So how is that to get you started?  You’re welcome to add your own in the comments if you like.

Believe me, according to douchebags like the one I linked to above, all of these are “offensive” behaviours from fat people.  Which makes them radical acts, though they seem simple on the surface.

I propose we get out there and just fat all over the place.  Fat to the left, fat to the right, fat in the day, fat in the night.

Every one of us has as much right to exist in this world as anyone else.  Let’s take it up.

We’ve Done Our Time

Published September 19, 2011 by Fat Heffalump

A little questionnaire for you all:

  1. How many years of your life did you put into trying to be thin?
  2. How much of your life did you put on hold while you tried to be thin?
  3. How old were you when you first remember being told you were fat?
  4. How many diets have you been on?
  5. How many exercise “plans” have you been on?
  6. How many years of your life have been taken up with eating disorders?
  7. How many people have told you that you are fat?
  8. How many people have treated you badly because you are fat?
  9. How many years did you spend counting calories, watching the number on the scale or the size label on your clothes?

Now tally the sum of all those years, all that time, all those diets, all those times you made yourself sick in the effort to get thin, all the punishing exercise regimes, all the hurtful experiences add all those numbers together.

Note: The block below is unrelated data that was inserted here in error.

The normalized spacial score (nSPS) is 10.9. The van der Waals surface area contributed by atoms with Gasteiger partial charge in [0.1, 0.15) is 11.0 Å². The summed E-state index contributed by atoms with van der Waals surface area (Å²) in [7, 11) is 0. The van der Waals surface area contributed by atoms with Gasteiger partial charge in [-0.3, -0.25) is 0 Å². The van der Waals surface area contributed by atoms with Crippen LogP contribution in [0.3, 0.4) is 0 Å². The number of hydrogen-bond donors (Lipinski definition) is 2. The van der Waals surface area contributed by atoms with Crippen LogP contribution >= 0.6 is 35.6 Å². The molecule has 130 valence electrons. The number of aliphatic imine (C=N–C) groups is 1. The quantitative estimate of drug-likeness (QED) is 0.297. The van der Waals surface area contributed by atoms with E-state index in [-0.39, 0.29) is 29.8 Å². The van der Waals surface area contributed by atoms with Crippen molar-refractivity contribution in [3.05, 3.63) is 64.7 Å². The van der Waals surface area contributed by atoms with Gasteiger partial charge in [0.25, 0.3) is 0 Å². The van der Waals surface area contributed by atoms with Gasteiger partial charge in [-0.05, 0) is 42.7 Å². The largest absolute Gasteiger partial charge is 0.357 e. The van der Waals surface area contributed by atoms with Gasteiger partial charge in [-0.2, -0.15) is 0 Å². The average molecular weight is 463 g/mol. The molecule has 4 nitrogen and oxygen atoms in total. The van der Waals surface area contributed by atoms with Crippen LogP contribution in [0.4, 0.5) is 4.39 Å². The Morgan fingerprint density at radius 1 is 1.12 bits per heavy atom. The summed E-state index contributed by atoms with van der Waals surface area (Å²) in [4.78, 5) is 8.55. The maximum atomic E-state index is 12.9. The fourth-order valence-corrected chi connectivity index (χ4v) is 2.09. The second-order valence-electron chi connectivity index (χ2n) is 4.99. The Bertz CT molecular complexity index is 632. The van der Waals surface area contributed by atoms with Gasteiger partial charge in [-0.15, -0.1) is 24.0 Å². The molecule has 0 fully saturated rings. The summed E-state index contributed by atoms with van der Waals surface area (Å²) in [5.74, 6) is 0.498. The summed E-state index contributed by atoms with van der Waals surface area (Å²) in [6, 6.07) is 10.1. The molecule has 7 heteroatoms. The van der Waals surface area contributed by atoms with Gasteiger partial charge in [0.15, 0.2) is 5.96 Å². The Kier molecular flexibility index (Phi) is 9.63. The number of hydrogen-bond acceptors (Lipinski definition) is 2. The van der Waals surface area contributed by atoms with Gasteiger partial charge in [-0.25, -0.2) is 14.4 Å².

Take that number, write it down, look at it for a minute, and ask yourself…

Don’t you think the fat haters should invest the equivalent amount of time, the same number of years, in trying as hard to be a decent human being, as we fat people invested in trying to be thin?

Fat people are not the ones with the problem, or who are in denial.   Fat people are not in denial of being fat.  We know we are fat, and in choosing fat acceptance, we accept ourselves exactly as we are, and we accept others exactly as they are.

You can let go of all those numbers now.  Set yourself free of the pain that those numbers represent.  You’re off the hook – you’ve done your part.  Close your eyes and imagine that all those instances of trying to be thin, or being bullied and shamed for being fat are balloons, filled with helium.  Imagine them in your hand, bobbing above you, all different colours.  Now open your hand and let them all go.  You don’t have to carry them any more.

This isn’t giving up.  This is letting go and deciding that YOU control your life, not other people who feel they have the right to judge you.  This is about deciding to live your life to the fullest you can.

People who think that fat people are somehow worth less as human beings as thin people, that fat people deserve to be shamed, discredited, their experiences denied and generally just shamed and bullied for being fat are the ones who have the problem.  They just can’t get on with their lives and let people be who they are, as they are.

We are not the ones in denial, it is the fat haters that are in denial.

Denial that they are in fact… arseholes.

*Post inspired this post by Ragen of Dances with Fat.

 

The Right of Self Advocacy

Published July 13, 2011 by Fat Heffalump

I’m going to talk about another recurring theme of the kind of comments we see on (and in) articles about fatness (whether they be in the mainstream media as “obesity” articles or  here in the fatosphere ), and that is the theme that fat people should not, or cannot advocate for themselves.  That somehow, by measure of our fatness, we render ourselves incapable of making decisions as an adult about our own lives.